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Stella and Grace, who attend The Episcopal School of Los Angeles — and in their professions. Steve is president and CEO of Promax, a nonprofit entertainment marketing company. Olivia is a jewelry designer and an estate jewelry dealer. They also credit their tightknit neighborhood with strengthening their bond. “For us it’s like any other small hometown,” says Olivia. Giving back is also important to the couple; they support NGA Hancock Park, Covenant House and Alexandria House. “It’s so easy to give back, especially in our neighborhood,” says Olivia. Longing after Steve before he asked her out has made their life so much sweeter, she said. “We were friends for about a year. If I’d never had to pine away, it wouldn’t have worked out.” But those were hard times. Being old school, she didn’t call guys, so when he didn’t pursue her, she felt there was nothing for her in the States. Her bags were packed, and she was moving to France. Until he invited her to dinner. Things moved quickly after that, and in May they will be celebrating their 20th wedding anniversary. “We feel very, very fortunate to have each other and to have this neighborhood,” said Olivia. Steve agrees. Although he adds that she still can’t pronounce his last name.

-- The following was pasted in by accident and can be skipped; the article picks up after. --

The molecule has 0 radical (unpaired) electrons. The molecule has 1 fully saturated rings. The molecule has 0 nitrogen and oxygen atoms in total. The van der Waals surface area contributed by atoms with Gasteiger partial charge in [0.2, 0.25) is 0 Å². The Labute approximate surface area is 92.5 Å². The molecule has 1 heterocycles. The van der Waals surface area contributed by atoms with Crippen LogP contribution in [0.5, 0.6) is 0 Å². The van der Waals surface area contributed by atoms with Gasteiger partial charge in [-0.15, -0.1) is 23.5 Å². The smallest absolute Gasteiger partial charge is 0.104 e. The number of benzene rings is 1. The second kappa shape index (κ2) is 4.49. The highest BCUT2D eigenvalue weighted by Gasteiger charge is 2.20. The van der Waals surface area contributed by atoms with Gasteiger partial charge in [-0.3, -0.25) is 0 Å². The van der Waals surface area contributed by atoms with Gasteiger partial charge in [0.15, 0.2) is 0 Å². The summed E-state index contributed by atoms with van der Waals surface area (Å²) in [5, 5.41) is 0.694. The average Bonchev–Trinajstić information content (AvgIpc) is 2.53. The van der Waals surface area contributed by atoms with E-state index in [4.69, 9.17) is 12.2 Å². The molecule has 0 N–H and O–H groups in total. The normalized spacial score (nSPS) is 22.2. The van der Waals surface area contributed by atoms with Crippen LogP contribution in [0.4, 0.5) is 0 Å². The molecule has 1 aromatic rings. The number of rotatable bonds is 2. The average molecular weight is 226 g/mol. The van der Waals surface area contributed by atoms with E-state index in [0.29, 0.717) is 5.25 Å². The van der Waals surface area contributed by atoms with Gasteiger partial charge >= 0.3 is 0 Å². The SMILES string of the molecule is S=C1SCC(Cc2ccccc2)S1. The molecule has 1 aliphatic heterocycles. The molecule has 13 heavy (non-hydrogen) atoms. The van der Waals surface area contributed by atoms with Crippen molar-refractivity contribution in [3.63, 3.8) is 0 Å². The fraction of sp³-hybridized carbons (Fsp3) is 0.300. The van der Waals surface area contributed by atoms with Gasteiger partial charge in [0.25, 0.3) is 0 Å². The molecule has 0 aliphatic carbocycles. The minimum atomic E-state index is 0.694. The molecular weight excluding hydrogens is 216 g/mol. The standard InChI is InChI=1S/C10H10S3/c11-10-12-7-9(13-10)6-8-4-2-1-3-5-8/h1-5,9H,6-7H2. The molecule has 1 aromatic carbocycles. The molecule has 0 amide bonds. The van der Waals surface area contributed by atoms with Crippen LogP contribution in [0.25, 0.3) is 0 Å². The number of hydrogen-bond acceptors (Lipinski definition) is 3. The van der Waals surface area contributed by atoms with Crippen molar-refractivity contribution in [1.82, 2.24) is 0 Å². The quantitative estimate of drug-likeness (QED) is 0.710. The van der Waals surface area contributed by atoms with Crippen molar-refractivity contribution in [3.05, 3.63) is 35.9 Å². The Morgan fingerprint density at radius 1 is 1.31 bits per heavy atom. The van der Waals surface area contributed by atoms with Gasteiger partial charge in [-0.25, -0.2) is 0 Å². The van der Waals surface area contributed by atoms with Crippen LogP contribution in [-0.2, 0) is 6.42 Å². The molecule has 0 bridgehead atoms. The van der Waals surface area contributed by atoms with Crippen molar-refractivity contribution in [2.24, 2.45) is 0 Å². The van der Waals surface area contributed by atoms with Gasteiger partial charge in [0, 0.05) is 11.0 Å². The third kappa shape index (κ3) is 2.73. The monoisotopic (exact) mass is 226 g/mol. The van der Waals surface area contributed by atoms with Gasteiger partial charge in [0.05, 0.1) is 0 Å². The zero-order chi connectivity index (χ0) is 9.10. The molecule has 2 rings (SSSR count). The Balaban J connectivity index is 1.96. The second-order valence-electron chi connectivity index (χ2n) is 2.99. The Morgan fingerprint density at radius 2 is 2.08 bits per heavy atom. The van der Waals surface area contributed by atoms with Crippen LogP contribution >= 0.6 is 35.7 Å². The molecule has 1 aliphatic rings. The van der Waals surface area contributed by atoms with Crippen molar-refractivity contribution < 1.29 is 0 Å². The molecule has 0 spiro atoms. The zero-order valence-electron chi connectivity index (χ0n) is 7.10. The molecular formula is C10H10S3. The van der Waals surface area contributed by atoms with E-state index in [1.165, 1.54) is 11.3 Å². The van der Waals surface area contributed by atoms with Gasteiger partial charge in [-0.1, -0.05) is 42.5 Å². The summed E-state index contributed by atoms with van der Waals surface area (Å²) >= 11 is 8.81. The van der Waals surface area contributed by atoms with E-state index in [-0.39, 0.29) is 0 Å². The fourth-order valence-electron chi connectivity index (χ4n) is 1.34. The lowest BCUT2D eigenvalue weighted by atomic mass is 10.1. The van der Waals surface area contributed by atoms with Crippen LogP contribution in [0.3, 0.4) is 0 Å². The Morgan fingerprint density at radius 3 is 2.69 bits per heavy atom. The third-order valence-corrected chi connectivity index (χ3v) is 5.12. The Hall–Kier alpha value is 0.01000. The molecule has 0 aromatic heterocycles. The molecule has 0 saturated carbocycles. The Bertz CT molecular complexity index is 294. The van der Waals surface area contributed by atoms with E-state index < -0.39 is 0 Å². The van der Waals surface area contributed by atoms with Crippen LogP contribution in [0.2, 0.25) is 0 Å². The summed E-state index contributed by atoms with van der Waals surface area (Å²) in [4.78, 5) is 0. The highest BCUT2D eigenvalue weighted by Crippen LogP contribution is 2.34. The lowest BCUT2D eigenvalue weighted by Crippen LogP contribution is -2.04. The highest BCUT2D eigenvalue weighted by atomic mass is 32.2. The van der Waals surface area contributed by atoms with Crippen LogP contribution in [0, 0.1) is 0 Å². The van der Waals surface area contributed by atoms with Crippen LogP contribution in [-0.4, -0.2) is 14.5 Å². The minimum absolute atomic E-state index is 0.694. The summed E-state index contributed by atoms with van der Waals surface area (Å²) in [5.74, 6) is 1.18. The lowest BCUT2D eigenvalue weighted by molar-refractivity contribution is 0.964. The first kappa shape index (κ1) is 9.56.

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Five nights in Cannes provided star-studded backdrop to romance this time around. She explains, “He was a dark-haired, handsome man in red Ray-Bans. A little flashy!” Scott, who was divorced by then, continues, “I had been given two free tickets to THE party at Cannes. I thought, ‘What do I do with the second ticket?’” AT HOME with Lauren and Scott in Windsor He asked Lauren if she would be interSquare. ested in going with ater, then began making films, him, and she immediately which is what brought him to said, “Yes.” the building where the couple At the party, Lauren and first met. He notes that over Scott settled by the pool and the many months he was fin- talked. Scott notes that she ishing his film he would “get into the elevator every day and see the same people.” He realizes he was introduced to Lauren at some point, but it took a chance meeting in France to kindle the romance. Lauren’s previous relationship had broken up by 1987 and she wanted a change in her life. Fluent in French, she bid adieu to New York and jumped the Atlantic Ocean to move permanently, she thought, to Avignon, France. There, Lauren contacted a pro- LAUREN GABOR AND ducer she had met at the Brill SCOTT GOLDSTEIN wedding Building who ran the Avignon reception, New York City, 1991. Film Festival. He hired her, and they went to the Cannes Film Festival to promote their work. There, he introduced Lauren to a talented filmmaking friend of his, Scott Goldstein. It changed Lauren’s life. At first Lauren and Scott didn’t remember each other, but Lauren definitely noticed him